The Miracle’s Curse

Keith Vincent

Publisher: iUniverse Pages: 330 Price: (paperback) $18.99 ISBN: 9781532087882 Reviewed: November, 2020 Author Website: Visit »

What happens when a machine can provide you with everything you want: food, clothing, machinery, even living tissue for organ transplants? That’s the concept of Keith Vincent’s engaging science fiction novel The Miracle’s Curse.

The story introduces Boston College graduate student Peter Harris as he completes his prototype machine that rearranges the atomic structure of the air’s molecules to create new material. “Since he’d seen his first episode of Star Trek,” the author writes, “he was hooked on the concept of the replicator, where ordinary items could be produced seemingly out of thin air.” The device relies on carbon dioxide, so it even reduces greenhouse gasses. But the U.S. government wants it stopped for unstated reasons.

Much of the novel follows those efforts and Harris’s team’s attempts to thwart them. In the process, readers are taken to New York, Costa Rica and other locations as Harris’s new company, STreplicator, launches a product that will inevitably change the world.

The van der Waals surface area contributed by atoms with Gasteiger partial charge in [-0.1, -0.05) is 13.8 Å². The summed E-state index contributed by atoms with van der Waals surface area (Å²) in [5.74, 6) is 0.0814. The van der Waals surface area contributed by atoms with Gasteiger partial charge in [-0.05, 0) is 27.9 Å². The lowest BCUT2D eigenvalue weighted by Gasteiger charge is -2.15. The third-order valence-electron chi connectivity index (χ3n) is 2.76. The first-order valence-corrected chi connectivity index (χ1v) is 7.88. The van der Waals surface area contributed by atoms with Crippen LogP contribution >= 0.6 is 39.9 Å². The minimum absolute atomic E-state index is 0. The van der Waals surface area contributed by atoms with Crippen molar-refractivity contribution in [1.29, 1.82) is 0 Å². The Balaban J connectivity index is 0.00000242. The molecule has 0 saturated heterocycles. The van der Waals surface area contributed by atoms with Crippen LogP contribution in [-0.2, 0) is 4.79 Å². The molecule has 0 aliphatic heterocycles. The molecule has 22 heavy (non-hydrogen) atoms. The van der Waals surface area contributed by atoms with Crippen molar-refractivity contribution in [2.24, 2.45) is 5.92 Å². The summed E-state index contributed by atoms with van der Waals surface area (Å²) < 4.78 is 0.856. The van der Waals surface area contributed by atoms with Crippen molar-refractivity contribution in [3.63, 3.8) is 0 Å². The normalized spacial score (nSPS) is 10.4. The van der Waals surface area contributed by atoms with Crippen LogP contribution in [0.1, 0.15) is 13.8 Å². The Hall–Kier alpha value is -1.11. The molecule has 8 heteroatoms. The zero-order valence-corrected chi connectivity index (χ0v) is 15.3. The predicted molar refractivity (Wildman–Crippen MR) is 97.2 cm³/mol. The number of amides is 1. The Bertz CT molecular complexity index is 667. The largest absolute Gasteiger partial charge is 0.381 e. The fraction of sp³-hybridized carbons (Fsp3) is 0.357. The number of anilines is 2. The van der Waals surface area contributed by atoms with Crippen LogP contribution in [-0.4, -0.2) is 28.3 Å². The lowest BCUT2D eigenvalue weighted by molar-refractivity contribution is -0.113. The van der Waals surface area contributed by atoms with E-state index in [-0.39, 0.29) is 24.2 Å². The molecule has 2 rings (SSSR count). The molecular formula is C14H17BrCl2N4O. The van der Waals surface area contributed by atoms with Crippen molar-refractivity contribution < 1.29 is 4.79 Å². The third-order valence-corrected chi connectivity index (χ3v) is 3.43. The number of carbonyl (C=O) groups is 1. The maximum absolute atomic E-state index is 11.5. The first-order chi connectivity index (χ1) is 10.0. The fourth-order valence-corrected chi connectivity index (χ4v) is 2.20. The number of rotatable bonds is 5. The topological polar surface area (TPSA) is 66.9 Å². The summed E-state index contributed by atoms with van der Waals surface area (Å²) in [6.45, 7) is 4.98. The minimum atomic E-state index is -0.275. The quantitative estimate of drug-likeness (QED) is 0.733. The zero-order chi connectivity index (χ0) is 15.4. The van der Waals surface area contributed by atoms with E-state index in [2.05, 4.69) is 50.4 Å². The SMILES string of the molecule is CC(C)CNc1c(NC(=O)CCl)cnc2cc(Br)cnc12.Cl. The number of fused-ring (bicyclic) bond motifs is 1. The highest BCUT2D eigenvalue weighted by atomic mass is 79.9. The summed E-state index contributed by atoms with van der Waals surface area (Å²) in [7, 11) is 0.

The characters are well-written and three dimensional, each with understandable motivations and goals. There are no villains, per se. Although the U.S. government’s opposition to the new technology may seem petty at first, readers soon learn that a device that dispenses limitless material goods from thin air can produce some troubling unintended consequences.

The story offers solid pacing and dialogue, and the author skillfully maintains a sense of place. It also delivers tense scenes involving espionage, an assassination attempt, and the replication of a human heart for an emergency transplant in defiance of federal authorities.

Vincent spends copious time on governmental maneuverings and the process of securing venture capital for the business launch, with only the final few chapters covering the sweeping cultural and economic changes resulting from the new technology. This creates somewhat of an imbalance. Also, occasional political comments by various characters can seem like brief lectures.

Ultimately, though, those who appreciate stories employing speculation to explore social issues will enjoy The Miracle’s Curse.

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